CSI Dustbin: The World of Forensic Waste
It’s no accident that archaeologists love old rubbish dumps. Excavating ancient tips can reveal a great deal about the lives of the people who used them, and in just the same way, what we throw away in our modern dustbins will tell a lot about us too – even to the un-trained eye. While most of us perhaps wouldn’t worry too much about that prospect, if you happen to be a criminal, that might just put a whole new perspective on it.
Just as fingerprinting and DNA techniques have become increasingly sophisticated when it comes to solving murders, the methods available to investigators sifting through a suspect’s refuse have changed beyond recognition over the last decade, making detection possible in many seemingly impossible cases. Welcome to the world of forensic waste – CSI for dustbins!
The Residues of CrimeThere’s an old saying, “out of sight, out of mind” and it’s surprising how many people actually believe it about the things they throw out. Just because it’s in your bin and heading for the local landfill, it certainly doesn’t mean it’s gone and forgotten – and while forensic bin analysis hasn’t brought as many to justice as the TV’s Grissom, Mac or Horatio, more than a few crooks have been caught out that way.
Much of the work of investigators in this field involves knowing what apparently innocent items may have played a contributory factor in the commission of crime, and then keeping an eye out for these residues in the waste they examine. Over the years this has led to a huge wealth of knowledge being amassed both within individual police forces and by law enforcement agencies across the world – and these days, crime has become as global as everything else, so collaboration often plays a key role in conviction.
Criminal OpportunitiesChanges in refuse collection over the last couple of decades have themselves provided some new criminal opportunities – even if most of the ‘crimes’ committed are fairly minor ones and not likely to end up with an appearance at the Old Bailey!
The loss of the traditional British ‘dustman’ who came to your back door and collected your bin, emptied it and then delivered it back – all by hand – saw the introduction of effectively anonymous collections, first by plastic sack and now, increasingly by wheelie bins. The rise of automation and kerb-side services means there’s little stopping anyone popping anything into someone else’s bin – and if we’re going to move along the route of fines for ‘prohibited’ waste, or for items in the wrong bin, then this could potentially make criminals of us all!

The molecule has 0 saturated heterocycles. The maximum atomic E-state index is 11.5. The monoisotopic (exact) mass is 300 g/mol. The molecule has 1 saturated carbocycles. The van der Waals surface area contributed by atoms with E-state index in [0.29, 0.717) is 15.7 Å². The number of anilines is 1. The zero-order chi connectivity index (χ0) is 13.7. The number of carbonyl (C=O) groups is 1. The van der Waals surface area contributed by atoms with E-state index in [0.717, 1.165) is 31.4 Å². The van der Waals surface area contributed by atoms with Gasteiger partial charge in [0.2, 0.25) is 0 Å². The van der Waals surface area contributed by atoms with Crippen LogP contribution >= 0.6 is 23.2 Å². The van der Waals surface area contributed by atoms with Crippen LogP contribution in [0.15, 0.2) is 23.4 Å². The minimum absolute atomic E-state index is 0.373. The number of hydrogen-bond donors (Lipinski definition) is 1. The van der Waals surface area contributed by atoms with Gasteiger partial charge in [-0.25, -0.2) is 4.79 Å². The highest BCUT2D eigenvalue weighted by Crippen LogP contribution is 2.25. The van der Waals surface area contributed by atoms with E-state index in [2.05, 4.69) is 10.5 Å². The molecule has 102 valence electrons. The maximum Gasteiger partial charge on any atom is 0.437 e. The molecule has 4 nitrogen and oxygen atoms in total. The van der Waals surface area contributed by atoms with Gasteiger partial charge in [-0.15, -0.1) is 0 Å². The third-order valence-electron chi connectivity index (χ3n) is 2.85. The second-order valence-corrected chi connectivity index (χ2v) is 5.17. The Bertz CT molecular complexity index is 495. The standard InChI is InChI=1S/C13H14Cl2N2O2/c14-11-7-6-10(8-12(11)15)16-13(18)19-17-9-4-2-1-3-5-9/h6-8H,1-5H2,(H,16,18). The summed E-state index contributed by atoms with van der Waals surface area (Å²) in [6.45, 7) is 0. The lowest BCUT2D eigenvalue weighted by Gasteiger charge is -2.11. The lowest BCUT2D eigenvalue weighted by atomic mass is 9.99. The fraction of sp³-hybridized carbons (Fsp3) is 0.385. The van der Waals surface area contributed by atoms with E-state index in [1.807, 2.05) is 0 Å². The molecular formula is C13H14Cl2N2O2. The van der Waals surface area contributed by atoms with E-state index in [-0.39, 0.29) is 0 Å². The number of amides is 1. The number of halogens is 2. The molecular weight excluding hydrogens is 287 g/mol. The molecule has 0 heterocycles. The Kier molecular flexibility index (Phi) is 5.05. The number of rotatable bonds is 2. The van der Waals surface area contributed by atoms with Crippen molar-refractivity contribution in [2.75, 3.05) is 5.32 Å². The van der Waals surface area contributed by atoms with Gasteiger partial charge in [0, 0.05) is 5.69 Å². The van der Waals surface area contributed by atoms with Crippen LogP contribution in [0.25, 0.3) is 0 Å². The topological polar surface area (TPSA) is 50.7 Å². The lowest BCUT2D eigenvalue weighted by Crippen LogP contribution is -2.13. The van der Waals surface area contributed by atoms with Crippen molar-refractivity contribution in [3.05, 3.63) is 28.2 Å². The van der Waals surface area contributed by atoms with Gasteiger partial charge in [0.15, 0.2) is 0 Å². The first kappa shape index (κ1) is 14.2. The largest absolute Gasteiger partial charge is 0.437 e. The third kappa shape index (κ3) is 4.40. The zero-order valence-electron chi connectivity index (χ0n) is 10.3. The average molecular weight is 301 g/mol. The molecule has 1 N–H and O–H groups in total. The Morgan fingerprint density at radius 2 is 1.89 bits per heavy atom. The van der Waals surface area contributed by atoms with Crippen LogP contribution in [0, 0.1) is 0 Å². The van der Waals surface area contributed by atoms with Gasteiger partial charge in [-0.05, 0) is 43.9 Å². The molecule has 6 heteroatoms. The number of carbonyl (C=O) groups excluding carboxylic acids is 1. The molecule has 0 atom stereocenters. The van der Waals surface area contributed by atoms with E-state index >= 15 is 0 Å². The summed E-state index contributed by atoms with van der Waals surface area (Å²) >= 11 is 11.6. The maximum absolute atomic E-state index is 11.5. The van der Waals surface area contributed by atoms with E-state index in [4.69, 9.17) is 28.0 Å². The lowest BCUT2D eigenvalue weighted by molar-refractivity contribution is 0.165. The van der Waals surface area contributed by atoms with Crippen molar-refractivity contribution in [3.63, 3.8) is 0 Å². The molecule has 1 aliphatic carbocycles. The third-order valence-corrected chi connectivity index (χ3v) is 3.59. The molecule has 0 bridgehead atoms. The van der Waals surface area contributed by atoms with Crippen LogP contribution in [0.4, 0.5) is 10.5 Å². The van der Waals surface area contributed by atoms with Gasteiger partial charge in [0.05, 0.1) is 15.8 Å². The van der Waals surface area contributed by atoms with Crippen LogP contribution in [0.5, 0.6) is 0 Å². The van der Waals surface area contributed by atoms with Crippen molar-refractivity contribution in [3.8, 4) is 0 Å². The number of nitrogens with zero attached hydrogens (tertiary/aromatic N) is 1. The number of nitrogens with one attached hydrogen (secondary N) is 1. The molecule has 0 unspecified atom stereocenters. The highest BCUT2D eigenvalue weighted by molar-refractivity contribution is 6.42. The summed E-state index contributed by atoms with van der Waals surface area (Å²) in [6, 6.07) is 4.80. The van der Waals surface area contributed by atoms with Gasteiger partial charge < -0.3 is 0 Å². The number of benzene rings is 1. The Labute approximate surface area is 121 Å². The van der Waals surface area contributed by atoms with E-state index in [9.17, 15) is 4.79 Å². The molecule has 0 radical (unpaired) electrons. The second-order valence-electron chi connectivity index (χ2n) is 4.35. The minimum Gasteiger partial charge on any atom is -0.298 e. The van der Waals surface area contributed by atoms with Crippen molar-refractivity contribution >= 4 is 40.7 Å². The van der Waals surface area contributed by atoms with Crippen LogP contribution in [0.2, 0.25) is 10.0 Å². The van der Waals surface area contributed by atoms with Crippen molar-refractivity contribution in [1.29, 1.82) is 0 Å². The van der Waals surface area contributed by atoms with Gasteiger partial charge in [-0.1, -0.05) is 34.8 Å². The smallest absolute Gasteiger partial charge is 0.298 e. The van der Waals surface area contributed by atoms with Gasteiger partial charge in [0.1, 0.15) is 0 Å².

More seriously, however, are those instances when, during times that particular resources were worth high prices, criminal gangs have hijacked aluminium or paper skips wholesale from recycling centres, arriving in the night with a flat-back truck to make good their escape. It doesn’t happen often – but it has been known!
The Body in the Wheelie BinIt’s surprising what you can fit into a wheelie bin. There’ve been massive dead dogs, unwanted breeze blocks – bizarrely wrapped up in brown paper on one occasion – and even entire engine blocks, but the one thing a wheelie bin seems uniquely designed for disposing of, is a corpse. It’s seldom been featured in the cop shows, although it was something that many in the waste management industry rather gruesomely suggested when they first began appearing on UK kerbsides, but as the following two cases show, it certainly has happened in real life.
One Saturday morning, in the mid 1990s, not long after one Midland town introduced them, residents awoke to find police on their doorsteps, and one of their neighbour’s wheelie bin being removed – along with the body of an elderly woman it had been found to contain. The ensuing murder enquiry raged for the rest of the weekend and into the next week, until a touchingly sad explanation emerged. The poor lady’s son – a simple, harmless soul – had woken to find his mother dead in her bed, and remembering what they had done when his pet hamster had died, consigned her body to the council, in just the same way. Tragic – but there is a undeniable logic to it, isn’t there?
More sinister is the 2008 case of the guitarist, the junkie and the Scottish landfill – involving 17 police officers, 15,000 tonnes of rubbish and, of course, another wheelie bin. When the junkie found the guitarist overdosed on the heroin he had supplied, and lying dead on the sofa in his house, he embarked on what the sentencing judge was later to describe as “an appalling course of conduct.” Having had his waste collected the day before, he hung onto the body for a further six days before heaving it unceremoniously into the bin, and then using the deceased guitarist’s mobile phone in an attempt to make people believe he was still alive, and so throw the manhunt that had begun, off the scent.
It seems even the best laid criminal plans often go awry – and the junkie was clearly no Professor Moriarty! After a tip off – and inoculations against hepatitis A and B, polio and tetanus – 17 of Central Scotland’s finest, complete with protective suits, goggles, gloves and masks, painstakingly sifted through tonne after tonne of waste, and ultimately they got their man.
No one would suggest that looking through piles of rubbish is a glamorous occupation, or that we’re really going to see a TV show entitled CSI Dustbin anytime soon, but there are times when it proves an undeniably effective – if often smelly – way of catching criminals. So, the next time you see one of the gang rummaging through a skip in a back-alley in New York, Las Vegas or Miami, you might want to spare a thought for the people who do that sort of thing for real, back here in Blighty!